Head slightly elongate in full-face view, posterior border convex, curving onto straight lateral margin; head wider anterad than posterad; anterior clypeal margin laterally concave, lateral lobe long and broadly convex, median lobe forms broad triangle with blunt apex, 3 – 4 apical setae present. Diameter of compound eye not more than one-fourth length of lateral cephalic margin; eye convex, placed slightly dorsally, away from cephalic lateral margin. Scape surpassing posterior cephalic border by less than one-half its length; second antennal segment half as long as third; fourth antennal segment more than half the length of third; all antennal segments longer than broad. Mandible mostly straight in cephalic full-face view; basal margin gently convex, reaching greatest width two-thirds from base, tapering apicad; mandibular dorsum smooth and shining with sparse punctulae; masticatory margin slightly concave, separated from basal margin by corner. Cephalic dorsum mostly smooth and shining, with sparse piligerous punctulae; clypeus with transverse striae along anterior half. Gap between mandibular dorsal margin and clypeus at least half mandibular basal width, mandible almost touches lateral clypeal lobe in cephalic full-face view. External surface of labium and maxilla mostly smooth. Cephalic ventrum mostly smooth and shining. Hypostomal tooth brief, not projecting ventrad nor visible in anterior cephalic view.
Mesosoma with two dorsal convexities in lateral view, each formed by promesonotum and propodeal dorsum respectively; promesonotal dorsal margin broadly convex, almost straight, ascending until mid-mesonotal length; posterior half of mesonotum drops at an angle to metanotal groove; propodeal dorsum broadly convex, curving or separated by blunt angle onto straight declivity. Ventral pronotal groove weakly-impressed; propleuron and most of mesosomal sides mostly smooth and shining; metapleuron and ventral lateral propodeum with weak striae; propodeal dorsum mostly smooth and shining; bulla striate; mesometapleural suture well impressed, scrobiculate, forming ridge elevated above metapleuron. Metapleural-propodeal suture well impressed posterad as broad ridge, becoming weak along anterior one-fourth; metathoracic spiracular prominence rounded and convex; propodeal spiracle oval and facing posteriorly. Ventral mesonotal carina bends dorsally, almost at right angle before fading away at mid-width. Mesonotum longer than wide in dorsal view; propodeum unarmed, declivity with 4 – 5 transverse striae.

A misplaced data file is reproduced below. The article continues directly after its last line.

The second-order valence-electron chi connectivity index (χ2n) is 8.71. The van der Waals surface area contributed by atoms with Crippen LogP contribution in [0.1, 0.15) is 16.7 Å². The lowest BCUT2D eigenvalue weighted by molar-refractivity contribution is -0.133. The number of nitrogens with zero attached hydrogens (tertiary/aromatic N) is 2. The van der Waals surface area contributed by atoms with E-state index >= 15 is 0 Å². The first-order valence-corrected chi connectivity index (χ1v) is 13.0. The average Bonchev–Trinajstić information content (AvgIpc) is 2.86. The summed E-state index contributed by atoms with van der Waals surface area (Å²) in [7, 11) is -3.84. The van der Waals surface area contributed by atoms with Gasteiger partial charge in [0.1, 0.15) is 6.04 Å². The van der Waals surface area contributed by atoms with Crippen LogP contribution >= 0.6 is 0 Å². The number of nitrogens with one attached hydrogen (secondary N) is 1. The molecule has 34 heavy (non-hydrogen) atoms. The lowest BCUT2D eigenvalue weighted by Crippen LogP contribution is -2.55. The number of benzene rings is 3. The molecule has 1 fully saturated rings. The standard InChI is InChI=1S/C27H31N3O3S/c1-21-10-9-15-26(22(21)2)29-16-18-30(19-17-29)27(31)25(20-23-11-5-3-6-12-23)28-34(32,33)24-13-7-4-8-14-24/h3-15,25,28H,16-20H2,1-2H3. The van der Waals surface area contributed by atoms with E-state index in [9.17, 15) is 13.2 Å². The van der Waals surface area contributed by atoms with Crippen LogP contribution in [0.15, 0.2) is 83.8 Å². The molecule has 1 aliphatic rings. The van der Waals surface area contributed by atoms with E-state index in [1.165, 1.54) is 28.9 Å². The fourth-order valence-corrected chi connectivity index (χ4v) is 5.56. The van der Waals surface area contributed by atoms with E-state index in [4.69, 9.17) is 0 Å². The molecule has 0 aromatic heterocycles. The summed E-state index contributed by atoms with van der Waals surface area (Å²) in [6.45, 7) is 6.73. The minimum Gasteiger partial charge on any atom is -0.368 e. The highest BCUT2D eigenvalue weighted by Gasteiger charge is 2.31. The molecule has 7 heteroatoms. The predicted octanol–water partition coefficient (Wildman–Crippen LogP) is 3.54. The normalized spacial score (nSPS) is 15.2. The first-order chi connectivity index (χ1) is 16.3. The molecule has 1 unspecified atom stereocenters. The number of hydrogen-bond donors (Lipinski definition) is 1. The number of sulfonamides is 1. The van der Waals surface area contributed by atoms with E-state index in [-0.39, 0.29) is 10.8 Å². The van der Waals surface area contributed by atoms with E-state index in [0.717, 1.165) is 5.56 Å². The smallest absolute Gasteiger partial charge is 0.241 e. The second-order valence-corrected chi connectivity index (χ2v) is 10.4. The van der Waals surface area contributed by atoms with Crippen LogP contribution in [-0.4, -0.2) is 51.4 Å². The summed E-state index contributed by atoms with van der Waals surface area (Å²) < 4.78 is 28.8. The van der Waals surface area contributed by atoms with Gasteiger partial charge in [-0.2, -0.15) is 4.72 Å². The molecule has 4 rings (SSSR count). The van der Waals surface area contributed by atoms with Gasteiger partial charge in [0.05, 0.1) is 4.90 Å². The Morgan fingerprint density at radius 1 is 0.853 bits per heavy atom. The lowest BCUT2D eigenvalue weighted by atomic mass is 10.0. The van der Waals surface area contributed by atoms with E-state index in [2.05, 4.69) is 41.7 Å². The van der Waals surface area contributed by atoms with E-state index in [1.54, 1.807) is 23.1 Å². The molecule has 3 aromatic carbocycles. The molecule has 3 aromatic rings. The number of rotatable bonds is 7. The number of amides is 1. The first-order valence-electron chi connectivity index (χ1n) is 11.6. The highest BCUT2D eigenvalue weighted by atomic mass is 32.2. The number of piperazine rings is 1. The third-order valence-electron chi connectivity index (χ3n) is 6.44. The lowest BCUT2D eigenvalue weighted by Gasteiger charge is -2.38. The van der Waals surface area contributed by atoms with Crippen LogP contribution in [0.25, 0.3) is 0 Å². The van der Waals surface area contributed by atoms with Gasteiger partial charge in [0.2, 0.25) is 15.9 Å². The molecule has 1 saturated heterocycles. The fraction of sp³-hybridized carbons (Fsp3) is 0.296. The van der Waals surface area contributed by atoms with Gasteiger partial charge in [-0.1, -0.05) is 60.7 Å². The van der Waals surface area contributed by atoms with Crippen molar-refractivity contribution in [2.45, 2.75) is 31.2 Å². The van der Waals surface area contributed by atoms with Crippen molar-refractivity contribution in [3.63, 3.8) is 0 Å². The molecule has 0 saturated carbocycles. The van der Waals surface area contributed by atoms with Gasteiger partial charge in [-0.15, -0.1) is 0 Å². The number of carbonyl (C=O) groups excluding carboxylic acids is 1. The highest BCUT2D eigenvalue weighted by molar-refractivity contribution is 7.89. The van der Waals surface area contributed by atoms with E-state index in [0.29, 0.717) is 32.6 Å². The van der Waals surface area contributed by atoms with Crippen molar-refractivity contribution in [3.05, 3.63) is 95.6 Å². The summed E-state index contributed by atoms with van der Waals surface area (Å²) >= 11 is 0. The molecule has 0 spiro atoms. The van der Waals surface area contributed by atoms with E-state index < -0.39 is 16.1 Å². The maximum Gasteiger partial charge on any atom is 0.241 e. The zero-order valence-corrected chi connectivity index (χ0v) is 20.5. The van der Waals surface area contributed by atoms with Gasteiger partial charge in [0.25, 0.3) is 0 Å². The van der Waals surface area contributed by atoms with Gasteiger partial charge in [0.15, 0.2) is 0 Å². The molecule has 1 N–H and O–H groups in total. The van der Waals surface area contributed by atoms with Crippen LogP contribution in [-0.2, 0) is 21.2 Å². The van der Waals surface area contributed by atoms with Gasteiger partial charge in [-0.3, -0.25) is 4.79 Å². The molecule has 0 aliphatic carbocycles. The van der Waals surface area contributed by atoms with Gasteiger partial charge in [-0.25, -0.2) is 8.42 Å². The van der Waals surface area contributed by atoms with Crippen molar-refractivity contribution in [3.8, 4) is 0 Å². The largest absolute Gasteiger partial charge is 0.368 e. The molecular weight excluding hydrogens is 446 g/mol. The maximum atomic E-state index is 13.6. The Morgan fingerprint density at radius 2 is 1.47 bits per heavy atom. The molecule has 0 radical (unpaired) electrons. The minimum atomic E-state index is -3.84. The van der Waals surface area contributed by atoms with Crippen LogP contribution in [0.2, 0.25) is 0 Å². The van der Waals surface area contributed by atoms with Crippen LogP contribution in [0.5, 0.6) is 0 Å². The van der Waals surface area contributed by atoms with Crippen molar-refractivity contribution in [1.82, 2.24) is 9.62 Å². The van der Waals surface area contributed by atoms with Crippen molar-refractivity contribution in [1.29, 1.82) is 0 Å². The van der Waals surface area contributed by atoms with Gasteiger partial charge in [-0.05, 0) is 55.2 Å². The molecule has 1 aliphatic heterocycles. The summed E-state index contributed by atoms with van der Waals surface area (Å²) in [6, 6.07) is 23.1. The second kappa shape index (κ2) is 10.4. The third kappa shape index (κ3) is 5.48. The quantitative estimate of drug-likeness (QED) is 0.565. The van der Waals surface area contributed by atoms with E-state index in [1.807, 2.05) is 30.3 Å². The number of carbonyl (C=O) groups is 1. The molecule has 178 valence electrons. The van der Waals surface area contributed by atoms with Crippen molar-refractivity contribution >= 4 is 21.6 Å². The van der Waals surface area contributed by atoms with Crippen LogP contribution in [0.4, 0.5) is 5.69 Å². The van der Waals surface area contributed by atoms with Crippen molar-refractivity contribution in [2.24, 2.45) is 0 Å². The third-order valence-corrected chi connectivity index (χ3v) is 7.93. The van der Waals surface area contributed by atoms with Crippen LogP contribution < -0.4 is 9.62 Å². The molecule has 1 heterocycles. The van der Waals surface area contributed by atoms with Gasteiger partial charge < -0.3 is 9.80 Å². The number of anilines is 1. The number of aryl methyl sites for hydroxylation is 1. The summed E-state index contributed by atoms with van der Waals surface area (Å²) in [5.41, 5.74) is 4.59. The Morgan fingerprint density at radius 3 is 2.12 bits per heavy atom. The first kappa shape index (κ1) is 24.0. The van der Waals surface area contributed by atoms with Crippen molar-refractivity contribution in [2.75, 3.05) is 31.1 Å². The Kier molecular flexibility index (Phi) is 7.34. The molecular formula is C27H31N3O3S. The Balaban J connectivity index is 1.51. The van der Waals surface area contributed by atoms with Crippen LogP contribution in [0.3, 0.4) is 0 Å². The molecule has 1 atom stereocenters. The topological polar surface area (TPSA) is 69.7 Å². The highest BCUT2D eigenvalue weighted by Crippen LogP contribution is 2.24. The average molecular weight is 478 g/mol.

Petiole half-dome shaped in lateral view, with convex anterodorsal margin reaching summit just anterad of mostly vertical, slightly sinuate posterior margin; posterior margin sometimes with small blunt lobe that slightly overhangs posterior margin. Node mostly smooth ventrad, with longitudinal coarse striae dorsad; petiole longer than wide in dorsal view, anterior margin convex and more than half the width of posterior margin; posterior face smooth and shining. Gaster smooth and shining with sparse punctulae; pygidium broadly convex in lateral view, without median carina. Body with abundant erect to suberect hairs; scape with decumbent hairs and sub-decumbent pubescence; thorax and gaster with no or sparse pubescence. Procoxa smooth and shining in lateral view. Antennae, clypeus, coxae, and femora brown; mandibles and tibiae ferruginous brown; head, thorax, and most of gaster black.
Holotype worker. Peru, 40 miles W Cusco, 4.iii.1951, subtropical cyn, E. Ross, M. Bacher, deposited in the California Academy of Sciences. – Paratypes. Two workers with the same data as the holotype, each deposited in the CASC. Both paratype workers are missing their gasters.
The species name is derived from the country of the type locality: Peru.